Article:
Medical Device Daily Washington Editor
The Agency for Healthcare Research and Quality announced Monday that a review of studies that examined correlations between two genes and a patient's propensity to develop deep-vein thromboses (DVTs) offered at best only skimpy support for the notion of the predictive power of gene tests, leading the authors of the study to conclude that randomized, controlled studies are needed to establish whether doctors can make care recommendations based on the results of those tests.
However clich d the recommendation of "further studies indicated" may seem, the matter is of intense interest, given that DVTs can send chunks of clots to the lungs to form pulmonary embolisms, which the AHRQ statement says is responsible for at least 20,000 deaths in the U.S. each year. Still, a firm that makes genetic testing for the two genes in question is of the view that the results of such tests are not particularly meaningful outside the context of a clinical visit during which a provider can talk to a patient about lifestyle risks that exacerbate any inherited propensity toward DVTs.
Medical Device Daily spoke with Martin Munzer, President/CEO of Cygene Labs (Coral Springs, Florida), a firm that makes gene-testing equipment, as well as with the company's director of product development, Keith Zucker, PhD.
Zucker said that the two genes named in the AHRQ statement, Factor V Leiden (FVL) and prothrombin G20210A, "are two of the four we have on the Cygene panel" for DVT risk.
Zucker also noted that "there are hundreds of articles on both those genes," examining their risk independently and jointly, and that despite the cautiousness expressed in the AHRQ statement, there is "no question that they do increase the risk and significantly."
As for the report's attempt to develop a large-scale validation of the joint predictive power of FVL and G20210A, Zucker stated that Cygene's equipment is not sold for "testing in that manner. We're using the [genes] as a risk factor. In that respect, there's no question that the science is very strong."
Martin also said "this is an area of genetics that is very well understood." He acknowledged that the rates of incidence "are not as high as a statistician would like to see," but observed that the mortality level in connection with DVTs is too high to ignore. He characterized the test, which he said the company sells for $89, as a preventive measure. "This is the kind of seat belt you would want to wear" to help avoid DVTs, he said.
The AHRQ report notes that "as many as 600,000 Americans each year may have" DVTs and that hospitals report almost 260,000 pulmonary embolisms annually. AHRQ director Carolyn Clancy, MD, said in the statement that "while genetic testing shows great promise to improve treatment and prevent disease, this report clearly shows that we need more research and evidence to achieve its full potential." Clancy also said that patients "can help reduce their likelihood of developing a blood clot by talking with their doctor about precautions."
House looks at orthopedic registry bill
The House of Representatives is examining a bill that would require the formation of a registry for hip and knee replacements with the intent of determining which replacement devices and procedures offer the best outcomes with an eye toward reducing medical costs.
The Knee and Hip Replacement Registry Act of 2009 (H.R. 2813) is sponsored by Rep. Lloyd Doggett (D-Texas) and Bill Pascrell (D-New Jersey) and would require AHRQ to assemble the registry within three years of the bill's passage and file registry data within another two years. The data would have to be sent to a comparative effectiveness research entity at the Department of Health and Human Services, but the bill specifies neither a specific amount of funding nor a funding source.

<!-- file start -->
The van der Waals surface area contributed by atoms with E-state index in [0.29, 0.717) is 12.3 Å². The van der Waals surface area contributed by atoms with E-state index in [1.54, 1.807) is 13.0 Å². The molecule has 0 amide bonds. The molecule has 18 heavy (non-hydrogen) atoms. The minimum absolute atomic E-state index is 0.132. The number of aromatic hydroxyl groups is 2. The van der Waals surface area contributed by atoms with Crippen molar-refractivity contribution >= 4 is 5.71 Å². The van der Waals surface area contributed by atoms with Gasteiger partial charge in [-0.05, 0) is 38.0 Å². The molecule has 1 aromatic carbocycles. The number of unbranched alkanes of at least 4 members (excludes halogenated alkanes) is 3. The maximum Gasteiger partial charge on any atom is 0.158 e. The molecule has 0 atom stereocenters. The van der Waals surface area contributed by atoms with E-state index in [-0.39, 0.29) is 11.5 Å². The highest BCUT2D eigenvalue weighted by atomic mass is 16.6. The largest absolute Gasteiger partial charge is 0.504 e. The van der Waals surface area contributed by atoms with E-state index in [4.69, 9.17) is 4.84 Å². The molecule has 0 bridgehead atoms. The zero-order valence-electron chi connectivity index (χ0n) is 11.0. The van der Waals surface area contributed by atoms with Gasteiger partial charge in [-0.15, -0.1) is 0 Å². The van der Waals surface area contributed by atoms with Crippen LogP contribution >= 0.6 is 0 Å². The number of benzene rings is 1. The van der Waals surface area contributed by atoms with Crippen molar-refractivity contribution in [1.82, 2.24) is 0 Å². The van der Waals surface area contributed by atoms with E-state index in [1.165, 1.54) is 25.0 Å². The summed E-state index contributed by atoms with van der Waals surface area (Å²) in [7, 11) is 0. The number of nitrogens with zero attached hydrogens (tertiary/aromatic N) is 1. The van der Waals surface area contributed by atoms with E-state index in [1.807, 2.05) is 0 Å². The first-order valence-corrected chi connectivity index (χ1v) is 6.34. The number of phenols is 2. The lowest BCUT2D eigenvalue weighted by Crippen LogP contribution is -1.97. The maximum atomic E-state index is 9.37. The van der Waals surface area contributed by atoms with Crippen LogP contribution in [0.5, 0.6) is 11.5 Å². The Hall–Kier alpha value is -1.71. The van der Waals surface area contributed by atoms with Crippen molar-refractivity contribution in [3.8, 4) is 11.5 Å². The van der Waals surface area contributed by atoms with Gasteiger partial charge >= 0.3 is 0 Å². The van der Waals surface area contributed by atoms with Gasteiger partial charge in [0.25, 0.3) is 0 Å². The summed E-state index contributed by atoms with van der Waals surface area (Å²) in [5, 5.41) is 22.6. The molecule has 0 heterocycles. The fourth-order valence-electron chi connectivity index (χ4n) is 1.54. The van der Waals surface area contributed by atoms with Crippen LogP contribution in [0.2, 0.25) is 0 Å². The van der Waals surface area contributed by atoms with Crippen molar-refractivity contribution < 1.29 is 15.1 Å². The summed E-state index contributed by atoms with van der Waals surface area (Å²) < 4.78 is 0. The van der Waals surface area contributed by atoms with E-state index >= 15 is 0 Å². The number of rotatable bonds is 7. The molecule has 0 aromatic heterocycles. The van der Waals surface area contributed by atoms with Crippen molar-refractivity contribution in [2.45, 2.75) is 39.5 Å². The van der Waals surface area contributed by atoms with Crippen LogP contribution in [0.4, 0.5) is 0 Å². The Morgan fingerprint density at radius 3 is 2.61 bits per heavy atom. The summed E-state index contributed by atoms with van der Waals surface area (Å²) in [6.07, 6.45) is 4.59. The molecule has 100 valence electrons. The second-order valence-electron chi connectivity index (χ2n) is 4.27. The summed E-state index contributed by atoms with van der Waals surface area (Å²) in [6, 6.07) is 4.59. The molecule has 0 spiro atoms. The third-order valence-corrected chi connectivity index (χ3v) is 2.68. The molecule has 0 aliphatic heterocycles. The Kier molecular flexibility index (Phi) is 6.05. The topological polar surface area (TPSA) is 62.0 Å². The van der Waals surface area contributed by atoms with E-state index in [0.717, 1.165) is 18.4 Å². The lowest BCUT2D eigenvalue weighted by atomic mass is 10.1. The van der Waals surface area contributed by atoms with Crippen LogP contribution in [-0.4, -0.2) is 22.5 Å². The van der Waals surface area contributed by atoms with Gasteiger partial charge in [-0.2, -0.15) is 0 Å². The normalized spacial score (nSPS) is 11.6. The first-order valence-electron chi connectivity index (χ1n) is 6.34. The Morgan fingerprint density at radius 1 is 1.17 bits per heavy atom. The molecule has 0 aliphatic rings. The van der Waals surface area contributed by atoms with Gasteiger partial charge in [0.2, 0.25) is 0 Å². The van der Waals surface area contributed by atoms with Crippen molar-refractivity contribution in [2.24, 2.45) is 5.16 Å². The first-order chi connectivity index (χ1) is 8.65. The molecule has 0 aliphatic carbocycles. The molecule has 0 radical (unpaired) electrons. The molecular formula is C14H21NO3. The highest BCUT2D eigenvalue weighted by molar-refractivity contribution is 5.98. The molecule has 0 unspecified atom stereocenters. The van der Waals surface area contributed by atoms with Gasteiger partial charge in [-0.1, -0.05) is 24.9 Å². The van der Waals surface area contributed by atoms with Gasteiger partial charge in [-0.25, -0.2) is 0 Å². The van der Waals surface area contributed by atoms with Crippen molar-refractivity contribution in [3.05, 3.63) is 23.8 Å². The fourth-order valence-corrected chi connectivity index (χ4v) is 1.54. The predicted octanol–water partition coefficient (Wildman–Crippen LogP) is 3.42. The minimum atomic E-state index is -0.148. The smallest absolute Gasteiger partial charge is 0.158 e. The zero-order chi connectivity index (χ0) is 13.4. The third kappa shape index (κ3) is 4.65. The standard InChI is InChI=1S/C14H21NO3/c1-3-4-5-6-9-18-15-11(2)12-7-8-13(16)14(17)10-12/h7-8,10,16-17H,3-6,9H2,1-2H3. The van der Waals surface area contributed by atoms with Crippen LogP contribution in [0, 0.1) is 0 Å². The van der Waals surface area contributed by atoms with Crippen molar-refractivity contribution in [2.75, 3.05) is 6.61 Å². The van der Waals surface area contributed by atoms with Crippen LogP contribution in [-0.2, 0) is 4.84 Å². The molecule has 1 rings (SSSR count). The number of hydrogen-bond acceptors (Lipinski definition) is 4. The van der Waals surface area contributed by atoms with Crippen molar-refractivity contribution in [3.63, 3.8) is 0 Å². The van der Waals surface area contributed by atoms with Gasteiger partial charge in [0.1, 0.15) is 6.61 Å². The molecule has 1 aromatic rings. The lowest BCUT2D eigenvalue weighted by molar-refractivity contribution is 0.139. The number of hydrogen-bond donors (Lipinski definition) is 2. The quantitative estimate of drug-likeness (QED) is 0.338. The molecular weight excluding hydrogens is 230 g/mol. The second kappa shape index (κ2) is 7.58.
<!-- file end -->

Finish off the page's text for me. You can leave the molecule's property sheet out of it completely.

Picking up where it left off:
In a June 12 statement, Pascrell said the registry "would reduce the number of costly and complicated do-over surgeries and save taxpayers billions of dollars." He also described as "outrageous" the fact that "medical devices are being made available in America that are so lousy they have been withdrawn in markets overseas," adding that as Congress and the White House work "to reform healthcare and reduce Medicare costs, bringing higher standards to the medical device industry would be a good place to start."
The bill has been referred to the House Energy and Commerce and the Ways and Means Committees.
Senate eyes CE institute legislation
Not to be outdone by the House of Representatives, the Senate Finance Committee announced a bill that would formally create a comparative effectiveness institute. In a June 9 statement announcing the bill, the chairs of the Senate Finance and Senate Budget Committees stated that the objective of the Patient-Centered Outcomes Research Act of 2009 would be a "private, non-profit corporation" that could be funded to the tune of $600 million a year within five years.
Senate Finance Committee chairman Max Baucus (D-Montana) said in the statement that physicians and patients "don't have enough information on which treatments work best for which patients, and that increases waste."
The research institute would focus on both primary research and reviews of existing data and would be answerable to "a multi-stakeholder board of governors," to be composed of the Secretary of Health and Human Services, the director of AHRQ, and "18 additional members representing diverse public and private sector expertise and interests," the statement noted. These 18 members would be appointed by the director of the Government Accountability Office under the terms of the proposed legislation.
As for how to finance such an entity, the statement by Baucus and Kent Conrad, the chairman of the Senate Budget Committee, notes that a fee of $2 would be levied on Medicare beneficiaries and on enrollees in private plans in 2013, after which the funding source is expected to "reach nearly $600 million."